A few years ago, back in 2017, when Savannah was just starting Savannah Morrow the Label, sustainability was still somewhat of a niche conversation. Nowadays, all sorts of brands, from traditional luxury to high street, talk about it. While this is a welcomed change that we work for, sometimes it is only skin deep.
In times when the fashion industry is responsible for 10% of global carbon emissions, contributes to deforestation, and creates 20% of industrial wastewater and 35% of microplastic pollution, we know things need to change. Yet sometimes, rather than working on the real change, brands invest in making themselves look more sustainable. That, in essence, is what greenwashing is about.
What is greenwashing?
Cambridge dictionary defines greenwashing as the following: Greenwash (verb) means to make people believe that your company is doing more to protect the environment than it really is.
The term had existed since the 1980s when environmentalist Jay Westerveld used it to describe Chevron’s marketing campaign of the time. Like the oil and gas industry, the fashion industry continues to use a lot of greenwashing tactics to encourage sales.
These tactics do not always mean saying things that are not true. Often, brands will exaggerate the sustainable things they are doing. Or they will emphasize only the good things while hiding the bad. The common greenwashing tactics in fashion include:
- Using sustainable materials but processing them with toxic chemicals
- Making products sustainably but not paying the workers fairly
- Having one sustainable clothing line while producing unsustainably the rest
- Increasing the percentage of sustainable items while continuing to overproduce
- Not disclosing the entire composition of the garment
- Labelling something as sustainable without showing proof that it actually is
- Claiming that material is sustainable, even though only a part of it is
- Not having their claims verified by a third party
But why is this such a problem?
Greenwashing is about deceiving the consumer into believing that the product is something it is not. Our firm belief is that we deserve to know what we buy and where our money goes. Unfortunately, this is something many fashion brands are making difficult with greenwashing.
There is another side to it too.
Investing time and resources into masking the reality of the industry and appearing better is not helping the industry transition and become more sustainable. Greenwashing distracts us from challenging the core of the industry that we know is not working. Focusing on the little, shallow improvements means we are not changing the norm. We are only finding ways to continue as usual.
Continuing as usual means continuing to compromise our common resources, planet, and people’s lives.
We invite you to take a firm stand against that with us. You may start by learning to recognize greenwashing before buying from a brand. These 10 questions might help you.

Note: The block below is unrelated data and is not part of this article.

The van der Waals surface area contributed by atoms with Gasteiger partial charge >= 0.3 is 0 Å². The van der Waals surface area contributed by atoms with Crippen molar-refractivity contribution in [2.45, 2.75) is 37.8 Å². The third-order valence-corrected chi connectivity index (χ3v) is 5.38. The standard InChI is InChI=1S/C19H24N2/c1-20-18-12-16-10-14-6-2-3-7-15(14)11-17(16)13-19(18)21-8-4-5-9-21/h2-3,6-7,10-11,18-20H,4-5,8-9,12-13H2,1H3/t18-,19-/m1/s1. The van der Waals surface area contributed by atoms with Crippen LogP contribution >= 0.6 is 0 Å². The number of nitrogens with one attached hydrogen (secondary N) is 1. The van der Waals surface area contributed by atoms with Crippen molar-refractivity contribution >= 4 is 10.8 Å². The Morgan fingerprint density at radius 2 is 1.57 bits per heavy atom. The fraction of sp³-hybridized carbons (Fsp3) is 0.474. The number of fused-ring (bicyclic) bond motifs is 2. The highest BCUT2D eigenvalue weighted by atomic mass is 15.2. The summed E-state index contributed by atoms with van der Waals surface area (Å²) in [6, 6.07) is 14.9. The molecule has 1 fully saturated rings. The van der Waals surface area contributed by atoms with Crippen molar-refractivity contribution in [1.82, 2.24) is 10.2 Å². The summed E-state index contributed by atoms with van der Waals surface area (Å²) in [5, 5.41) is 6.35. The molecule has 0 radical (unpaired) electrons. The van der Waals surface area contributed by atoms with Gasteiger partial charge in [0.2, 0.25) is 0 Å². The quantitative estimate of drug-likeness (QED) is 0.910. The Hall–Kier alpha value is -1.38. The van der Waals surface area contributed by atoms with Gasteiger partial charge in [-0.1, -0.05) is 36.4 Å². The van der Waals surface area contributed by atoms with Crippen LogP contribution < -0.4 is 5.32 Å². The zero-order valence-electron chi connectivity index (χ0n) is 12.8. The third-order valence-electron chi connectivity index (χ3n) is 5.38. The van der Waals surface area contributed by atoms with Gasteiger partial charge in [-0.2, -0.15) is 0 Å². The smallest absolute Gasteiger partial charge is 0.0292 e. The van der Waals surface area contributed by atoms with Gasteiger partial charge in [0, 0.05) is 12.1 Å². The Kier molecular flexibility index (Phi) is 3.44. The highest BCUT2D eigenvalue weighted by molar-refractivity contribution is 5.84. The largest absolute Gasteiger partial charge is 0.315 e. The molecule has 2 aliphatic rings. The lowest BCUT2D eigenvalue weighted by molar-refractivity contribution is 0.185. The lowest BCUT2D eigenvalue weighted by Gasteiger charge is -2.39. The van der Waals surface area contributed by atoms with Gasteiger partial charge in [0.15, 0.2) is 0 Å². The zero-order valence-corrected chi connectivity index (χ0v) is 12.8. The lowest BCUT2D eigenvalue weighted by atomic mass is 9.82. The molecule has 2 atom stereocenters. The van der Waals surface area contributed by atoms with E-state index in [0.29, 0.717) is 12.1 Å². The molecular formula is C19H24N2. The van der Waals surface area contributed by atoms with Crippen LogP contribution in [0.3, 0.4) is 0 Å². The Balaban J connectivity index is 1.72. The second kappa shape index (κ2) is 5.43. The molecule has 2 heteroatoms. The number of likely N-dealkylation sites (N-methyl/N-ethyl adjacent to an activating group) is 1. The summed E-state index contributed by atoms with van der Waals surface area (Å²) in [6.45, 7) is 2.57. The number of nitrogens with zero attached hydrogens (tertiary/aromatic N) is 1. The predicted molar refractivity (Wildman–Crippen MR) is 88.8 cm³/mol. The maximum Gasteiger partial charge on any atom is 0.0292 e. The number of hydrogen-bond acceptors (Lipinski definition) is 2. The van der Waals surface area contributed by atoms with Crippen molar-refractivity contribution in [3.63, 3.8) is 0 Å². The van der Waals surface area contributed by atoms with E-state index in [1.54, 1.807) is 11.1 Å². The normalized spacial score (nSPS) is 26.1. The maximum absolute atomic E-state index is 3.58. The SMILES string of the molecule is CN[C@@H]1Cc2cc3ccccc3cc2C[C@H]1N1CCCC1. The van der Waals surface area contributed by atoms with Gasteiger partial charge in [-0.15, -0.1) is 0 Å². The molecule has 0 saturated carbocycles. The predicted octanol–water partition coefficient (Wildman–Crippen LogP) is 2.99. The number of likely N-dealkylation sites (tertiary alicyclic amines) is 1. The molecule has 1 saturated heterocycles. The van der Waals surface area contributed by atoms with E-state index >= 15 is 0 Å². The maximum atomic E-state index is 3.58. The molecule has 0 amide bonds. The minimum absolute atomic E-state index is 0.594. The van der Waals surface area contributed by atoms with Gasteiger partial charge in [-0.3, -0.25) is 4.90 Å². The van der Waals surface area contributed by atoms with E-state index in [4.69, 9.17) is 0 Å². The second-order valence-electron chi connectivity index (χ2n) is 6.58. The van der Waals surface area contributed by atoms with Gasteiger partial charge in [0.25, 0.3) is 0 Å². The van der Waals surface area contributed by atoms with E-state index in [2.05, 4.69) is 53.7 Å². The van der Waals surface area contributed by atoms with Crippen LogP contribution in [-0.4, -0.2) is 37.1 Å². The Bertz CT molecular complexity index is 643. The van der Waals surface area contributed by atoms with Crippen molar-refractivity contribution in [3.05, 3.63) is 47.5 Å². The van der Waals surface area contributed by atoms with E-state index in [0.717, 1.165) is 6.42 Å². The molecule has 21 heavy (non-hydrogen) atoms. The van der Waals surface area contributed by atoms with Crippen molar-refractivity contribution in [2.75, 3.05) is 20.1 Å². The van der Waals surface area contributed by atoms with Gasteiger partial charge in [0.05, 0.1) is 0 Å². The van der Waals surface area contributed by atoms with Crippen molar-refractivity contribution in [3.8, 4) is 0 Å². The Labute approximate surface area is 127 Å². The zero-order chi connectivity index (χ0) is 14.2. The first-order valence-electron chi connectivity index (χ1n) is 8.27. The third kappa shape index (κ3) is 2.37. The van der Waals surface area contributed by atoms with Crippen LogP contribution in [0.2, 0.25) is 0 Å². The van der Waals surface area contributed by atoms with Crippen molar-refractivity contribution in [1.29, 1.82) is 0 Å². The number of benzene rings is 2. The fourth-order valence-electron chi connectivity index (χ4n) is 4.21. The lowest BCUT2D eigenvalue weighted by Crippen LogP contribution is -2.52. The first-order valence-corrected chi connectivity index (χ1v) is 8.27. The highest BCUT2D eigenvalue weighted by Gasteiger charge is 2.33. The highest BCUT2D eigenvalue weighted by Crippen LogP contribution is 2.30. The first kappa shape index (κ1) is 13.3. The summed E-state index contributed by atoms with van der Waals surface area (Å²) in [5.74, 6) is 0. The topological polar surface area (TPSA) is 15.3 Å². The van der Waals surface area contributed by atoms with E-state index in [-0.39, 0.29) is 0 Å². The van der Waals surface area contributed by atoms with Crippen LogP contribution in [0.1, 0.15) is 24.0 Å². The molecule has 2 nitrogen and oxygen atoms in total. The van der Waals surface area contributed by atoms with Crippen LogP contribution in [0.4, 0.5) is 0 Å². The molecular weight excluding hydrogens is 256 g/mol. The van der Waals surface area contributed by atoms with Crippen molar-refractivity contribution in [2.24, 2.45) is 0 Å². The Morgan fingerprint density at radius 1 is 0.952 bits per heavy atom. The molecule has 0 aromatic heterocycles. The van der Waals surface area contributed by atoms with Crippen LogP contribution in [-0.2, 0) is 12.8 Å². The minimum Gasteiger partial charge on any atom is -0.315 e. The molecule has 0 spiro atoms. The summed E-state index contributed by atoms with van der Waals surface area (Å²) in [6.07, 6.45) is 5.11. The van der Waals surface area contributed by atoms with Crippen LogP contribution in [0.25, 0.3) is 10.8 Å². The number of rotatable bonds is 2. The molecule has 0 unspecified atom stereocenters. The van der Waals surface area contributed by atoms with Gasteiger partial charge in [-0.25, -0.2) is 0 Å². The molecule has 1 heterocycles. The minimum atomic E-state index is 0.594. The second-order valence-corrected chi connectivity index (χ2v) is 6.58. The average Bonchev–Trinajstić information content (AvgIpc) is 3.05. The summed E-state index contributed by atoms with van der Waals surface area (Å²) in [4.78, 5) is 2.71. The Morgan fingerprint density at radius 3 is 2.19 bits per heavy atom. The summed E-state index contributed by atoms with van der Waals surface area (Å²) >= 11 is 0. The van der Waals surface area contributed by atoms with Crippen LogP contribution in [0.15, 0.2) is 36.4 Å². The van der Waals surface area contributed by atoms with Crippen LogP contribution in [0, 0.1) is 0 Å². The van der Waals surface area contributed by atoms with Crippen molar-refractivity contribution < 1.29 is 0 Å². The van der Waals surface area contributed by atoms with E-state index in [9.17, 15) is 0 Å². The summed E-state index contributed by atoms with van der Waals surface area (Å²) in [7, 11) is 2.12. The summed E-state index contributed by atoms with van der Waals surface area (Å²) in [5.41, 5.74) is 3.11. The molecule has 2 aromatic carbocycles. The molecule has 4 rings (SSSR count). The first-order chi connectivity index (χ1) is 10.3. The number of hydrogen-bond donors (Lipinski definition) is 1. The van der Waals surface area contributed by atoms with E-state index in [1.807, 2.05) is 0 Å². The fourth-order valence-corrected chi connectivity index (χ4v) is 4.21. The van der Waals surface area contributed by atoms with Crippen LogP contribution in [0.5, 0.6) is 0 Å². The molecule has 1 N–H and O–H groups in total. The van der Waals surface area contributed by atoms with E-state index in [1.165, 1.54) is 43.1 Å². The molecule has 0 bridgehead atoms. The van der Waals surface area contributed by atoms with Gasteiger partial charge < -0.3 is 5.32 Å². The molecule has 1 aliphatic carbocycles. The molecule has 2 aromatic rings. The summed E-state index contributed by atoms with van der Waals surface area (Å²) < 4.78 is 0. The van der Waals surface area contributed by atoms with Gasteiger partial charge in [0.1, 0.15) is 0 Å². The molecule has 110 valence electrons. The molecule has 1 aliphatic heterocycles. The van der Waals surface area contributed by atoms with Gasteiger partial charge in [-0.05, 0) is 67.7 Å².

Anti-greenwashing questions to ask
Does the brand explain what they mean when using “eco” terms?
Often, brands will use terms like “eco-friendly,” “conscious,” or “green.” But do they say what they mean? Do they provide more information on what they use to make their products more “eco-friendly?”
What materials is the brand using?
Do they explain what the composition of their materials is? Sustainable fabrics do not mean much if we do not know what they are.
If the brand uses sustainable or natural materials, what percentage do they use these?
If most of the clothes are made of synthetics, it does not make them sustainable.
What about other products?
A sustainable collection sounds good. However, it does not mean much if the rest of the brand’s products are made unsustainably.
Who’s behind the brand?
Sometimes, big companies, aware of their negative image, will make a new brand to capture the conscious consumer’s attention. The profits still go to them, so this is an elaborate greenwashing method.
How much is the company producing?
If a brand sells thousands of items every week, they are producing massively. Overproduction of anything, even the most sustainable things, will never be sustainable.
Do they have any certifications?
If a company claims to use organic cotton or similar materials, check if they have proof of this. The best is to check for third-party certifications.
How is the brand supporting its claims?
It is not enough to say that a product is made sustainably. Always ask for more details on how and where it is produced.
Who’s making the products?
If there is little to no information about the people making the clothes, the brand is likely hiding something. No product can be truly sustainable if the people making it are not compensated fairly.
Is the brand ensuring fair and ethical working conditions?
This includes a living wage, safe working space, compensation for working overtime, rest, and more. While most brands do not employ their makers directly, they are still responsible for the working conditions their business creates.
Our answer to greenwashing: transparency first
Our planet offers endless inspiration. There is beauty, abundance, and power in the nature around us. And we believe that the clothes we wear can celebrate and elevate nature.
This belief is at the core of everything we do and why we deeply care about sustainability and life on this planet. We embody this at every step of our production, and we constantly strive to improve. For us, it is not about perfection but honest work to make this industry better.
We choose to be transparent about how and where we make our clothes. By doing this, we hope to inspire others to do the same. Only by doing can we change the industry.
Want to know more about how we make our clothes? Feel free to reach out, and we’ll be happy to answer all your questions!